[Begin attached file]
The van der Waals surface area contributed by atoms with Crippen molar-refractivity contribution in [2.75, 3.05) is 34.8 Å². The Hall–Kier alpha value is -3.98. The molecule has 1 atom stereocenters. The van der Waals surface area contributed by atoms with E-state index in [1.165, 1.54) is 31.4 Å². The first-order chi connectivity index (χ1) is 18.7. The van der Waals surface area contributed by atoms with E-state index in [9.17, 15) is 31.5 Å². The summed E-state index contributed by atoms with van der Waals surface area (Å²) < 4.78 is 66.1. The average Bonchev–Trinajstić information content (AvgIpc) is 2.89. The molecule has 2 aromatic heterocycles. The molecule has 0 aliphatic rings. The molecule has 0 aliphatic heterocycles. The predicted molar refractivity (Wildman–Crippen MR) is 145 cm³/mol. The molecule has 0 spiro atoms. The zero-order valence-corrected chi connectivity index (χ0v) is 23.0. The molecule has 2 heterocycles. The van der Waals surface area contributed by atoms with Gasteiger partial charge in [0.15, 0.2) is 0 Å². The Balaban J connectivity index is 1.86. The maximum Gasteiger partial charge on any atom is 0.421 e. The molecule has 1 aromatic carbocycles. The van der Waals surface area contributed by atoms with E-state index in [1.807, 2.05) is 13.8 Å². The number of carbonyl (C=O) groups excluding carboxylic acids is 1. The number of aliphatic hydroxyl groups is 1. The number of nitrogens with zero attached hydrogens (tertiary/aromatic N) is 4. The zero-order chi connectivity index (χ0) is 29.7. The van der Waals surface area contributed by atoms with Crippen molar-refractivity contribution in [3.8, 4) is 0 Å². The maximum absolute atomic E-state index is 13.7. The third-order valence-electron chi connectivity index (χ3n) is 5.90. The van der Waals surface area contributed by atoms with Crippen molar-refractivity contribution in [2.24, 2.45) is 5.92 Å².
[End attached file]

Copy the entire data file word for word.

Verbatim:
The van der Waals surface area contributed by atoms with Crippen molar-refractivity contribution in [2.75, 3.05) is 34.8 Å². The Hall–Kier alpha value is -3.98. The molecule has 1 atom stereocenters. The van der Waals surface area contributed by atoms with E-state index in [1.165, 1.54) is 31.4 Å². The first-order chi connectivity index (χ1) is 18.7. The van der Waals surface area contributed by atoms with E-state index in [9.17, 15) is 31.5 Å². The summed E-state index contributed by atoms with van der Waals surface area (Å²) < 4.78 is 66.1. The average Bonchev–Trinajstić information content (AvgIpc) is 2.89. The molecule has 2 aromatic heterocycles. The molecule has 0 aliphatic rings. The molecule has 0 aliphatic heterocycles. The predicted molar refractivity (Wildman–Crippen MR) is 145 cm³/mol. The molecule has 0 spiro atoms. The zero-order valence-corrected chi connectivity index (χ0v) is 23.0. The molecule has 2 heterocycles. The van der Waals surface area contributed by atoms with Gasteiger partial charge in [0.15, 0.2) is 0 Å². The Balaban J connectivity index is 1.86. The maximum Gasteiger partial charge on any atom is 0.421 e. The molecule has 1 aromatic carbocycles. The van der Waals surface area contributed by atoms with E-state index in [1.807, 2.05) is 13.8 Å². The number of carbonyl (C=O) groups excluding carboxylic acids is 1. The number of aliphatic hydroxyl groups is 1. The number of nitrogens with zero attached hydrogens (tertiary/aromatic N) is 4. The zero-order chi connectivity index (χ0) is 29.7. The van der Waals surface area contributed by atoms with Crippen molar-refractivity contribution in [3.8, 4) is 0 Å². The maximum absolute atomic E-state index is 13.7. The third-order valence-electron chi connectivity index (χ3n) is 5.90. The van der Waals surface area contributed by atoms with Crippen molar-refractivity contribution in [2.24, 2.45) is 5.92 Å².